Green News Update Editor and Publisher Roberta Faul-Zeitler has been paying attention to – and writing about – green practices since 2004. Her keen interest in sustainability as “a path, not a destination” (as her newly designed e-newsletter masthead proclaims) put her on a path to Pittsburgh this May. Here she explored the inordinately large number of green and sustainability assets in a place once considered to be among the most environmentally compromised of destinations.
Pittsburgh, a new kind of “Emerald City,” has put green (with regard to R&D and investment dollars) into cleaning up – both the natural environment (including its signature three rivers and waterfronts) and its built environment. Pittsburgh is a globally recognized green building leader and an innovator and manufacturer of materials and other components that make existing and new construction energy efficient and environmentally friendly. Pittsburgh registered three of the first 12 LEED structures in the U.S. more than a decade ago, according to the Green Building Alliance. There are more than 83 LEED certified buildings in the city now, and approximately 75 percent of new buildings in Pittsburgh are pursuing LEED certification.
Some are going the extra green mile, including Phipps Conservatory and Botanical Gardens, which this year opened its Living Building, the Center for Sustainable Landscapes, a net-zero water and energy facility that will be among the greenest structures on the planet.
Another green masterpiece in the works is Chatham University’s Eden Hall Campus, located in about 25 miles from downtown Pittsburgh in northern Allegheny County. Ground was broken this fall for this ultra-green campus – the first academic community in the world built from the ground up for sustainable development, living and learning, Chatham officials say.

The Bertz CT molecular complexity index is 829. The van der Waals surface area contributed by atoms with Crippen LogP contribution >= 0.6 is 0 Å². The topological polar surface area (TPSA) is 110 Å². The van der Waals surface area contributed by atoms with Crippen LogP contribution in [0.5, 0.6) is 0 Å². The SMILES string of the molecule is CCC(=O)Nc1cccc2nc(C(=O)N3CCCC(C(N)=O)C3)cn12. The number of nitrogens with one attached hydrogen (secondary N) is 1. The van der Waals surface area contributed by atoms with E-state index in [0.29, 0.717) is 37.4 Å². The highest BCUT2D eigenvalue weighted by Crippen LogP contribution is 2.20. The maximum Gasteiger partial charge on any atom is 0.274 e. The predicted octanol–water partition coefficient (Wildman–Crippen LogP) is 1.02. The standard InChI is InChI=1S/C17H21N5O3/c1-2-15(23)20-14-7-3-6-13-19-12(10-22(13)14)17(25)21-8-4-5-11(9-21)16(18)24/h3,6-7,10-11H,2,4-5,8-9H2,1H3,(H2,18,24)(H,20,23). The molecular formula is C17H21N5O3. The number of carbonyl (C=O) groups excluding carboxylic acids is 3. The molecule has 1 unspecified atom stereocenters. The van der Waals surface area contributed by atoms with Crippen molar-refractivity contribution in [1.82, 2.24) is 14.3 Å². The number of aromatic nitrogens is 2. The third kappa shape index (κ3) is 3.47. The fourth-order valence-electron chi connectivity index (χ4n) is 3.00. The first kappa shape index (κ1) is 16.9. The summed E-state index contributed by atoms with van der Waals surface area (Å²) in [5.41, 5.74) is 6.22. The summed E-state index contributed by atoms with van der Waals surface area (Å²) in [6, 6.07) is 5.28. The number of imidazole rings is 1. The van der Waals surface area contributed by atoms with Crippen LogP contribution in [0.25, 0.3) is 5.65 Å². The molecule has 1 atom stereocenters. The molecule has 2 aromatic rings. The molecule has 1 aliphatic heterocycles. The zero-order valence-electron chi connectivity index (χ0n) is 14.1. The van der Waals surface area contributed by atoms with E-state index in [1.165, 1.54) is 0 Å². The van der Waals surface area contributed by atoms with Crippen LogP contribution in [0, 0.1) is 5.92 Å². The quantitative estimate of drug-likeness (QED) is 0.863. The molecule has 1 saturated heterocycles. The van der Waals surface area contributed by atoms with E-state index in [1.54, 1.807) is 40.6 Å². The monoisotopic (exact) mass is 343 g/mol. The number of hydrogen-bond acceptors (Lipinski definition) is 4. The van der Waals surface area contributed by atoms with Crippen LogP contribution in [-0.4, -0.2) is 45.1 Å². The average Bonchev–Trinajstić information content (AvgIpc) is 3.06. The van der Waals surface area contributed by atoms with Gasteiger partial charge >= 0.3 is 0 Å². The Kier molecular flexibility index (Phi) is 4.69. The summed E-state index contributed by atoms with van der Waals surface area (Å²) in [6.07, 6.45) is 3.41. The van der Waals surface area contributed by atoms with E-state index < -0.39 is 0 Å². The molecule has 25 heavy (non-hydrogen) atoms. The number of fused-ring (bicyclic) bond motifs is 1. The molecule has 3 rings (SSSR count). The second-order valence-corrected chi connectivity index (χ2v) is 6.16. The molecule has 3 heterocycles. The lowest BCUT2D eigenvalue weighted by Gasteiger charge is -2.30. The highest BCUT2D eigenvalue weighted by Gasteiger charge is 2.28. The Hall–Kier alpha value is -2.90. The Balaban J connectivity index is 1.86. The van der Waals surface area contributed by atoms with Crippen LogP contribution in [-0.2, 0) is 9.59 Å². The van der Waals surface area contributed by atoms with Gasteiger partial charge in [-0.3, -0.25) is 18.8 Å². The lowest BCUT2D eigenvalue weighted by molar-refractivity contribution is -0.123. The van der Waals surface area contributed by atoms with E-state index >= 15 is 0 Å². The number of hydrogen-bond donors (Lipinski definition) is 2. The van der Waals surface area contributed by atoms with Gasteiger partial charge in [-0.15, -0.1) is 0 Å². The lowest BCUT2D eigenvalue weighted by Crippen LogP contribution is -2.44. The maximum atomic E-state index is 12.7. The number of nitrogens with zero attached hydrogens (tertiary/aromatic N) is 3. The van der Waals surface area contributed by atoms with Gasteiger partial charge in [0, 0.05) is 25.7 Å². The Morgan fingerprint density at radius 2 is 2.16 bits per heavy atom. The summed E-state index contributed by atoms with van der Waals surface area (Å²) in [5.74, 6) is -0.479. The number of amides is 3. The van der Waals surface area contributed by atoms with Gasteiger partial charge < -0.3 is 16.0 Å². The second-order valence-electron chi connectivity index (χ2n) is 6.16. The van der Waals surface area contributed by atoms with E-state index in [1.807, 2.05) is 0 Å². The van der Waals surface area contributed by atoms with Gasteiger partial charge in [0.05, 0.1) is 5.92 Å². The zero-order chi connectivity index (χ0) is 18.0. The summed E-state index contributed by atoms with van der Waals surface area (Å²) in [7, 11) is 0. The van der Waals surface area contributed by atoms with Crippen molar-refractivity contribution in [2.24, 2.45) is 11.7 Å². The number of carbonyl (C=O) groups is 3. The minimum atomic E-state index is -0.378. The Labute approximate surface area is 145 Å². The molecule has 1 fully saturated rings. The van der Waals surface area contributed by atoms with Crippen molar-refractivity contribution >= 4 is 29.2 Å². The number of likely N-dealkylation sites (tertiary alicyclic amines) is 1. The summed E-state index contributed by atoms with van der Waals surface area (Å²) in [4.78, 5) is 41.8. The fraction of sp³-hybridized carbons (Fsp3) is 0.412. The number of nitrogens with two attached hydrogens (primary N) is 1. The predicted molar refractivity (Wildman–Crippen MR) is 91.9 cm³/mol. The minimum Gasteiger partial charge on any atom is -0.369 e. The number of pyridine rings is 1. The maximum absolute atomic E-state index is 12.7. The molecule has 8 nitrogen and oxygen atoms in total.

While in town this May to participate in a “green Pittsburgh” media study tour organized by the Pittsburgh Regional Alliance (PRA) and VisitPittsburgh – a tour with the grand opening of Phipps’ Center for Sustainable Landscapes as a focal point – Faul-Zeitler visited Chatham (where environmentalist and Silent Spring author Rachel Carson was an alumna) to learn more about the next major green project on the horizon for the region.
She dedicated space to Chatham’s visionary plan in a feature – “Greenest Campus in the U.S.” – in her Dec. 5, 2012 Green News Update. Read it here, and keep your eyes on the newsletter, which will be following the project.
The Allegheny Conference’s weekly business affairs TV show, Our Region’s Business, recently featured Chatham officials talking about plans for Eden Hall. Watch the interview here or below.
Click here to check out other stories that resulted from the the Pittsburgh Regional Alliance/VisitPittsburgh “Green Pittsburgh” media study tour. That May 2012 initiative brought 16 journalists from around the country and the world to learn about the Pittsburgh region’s energy leadership.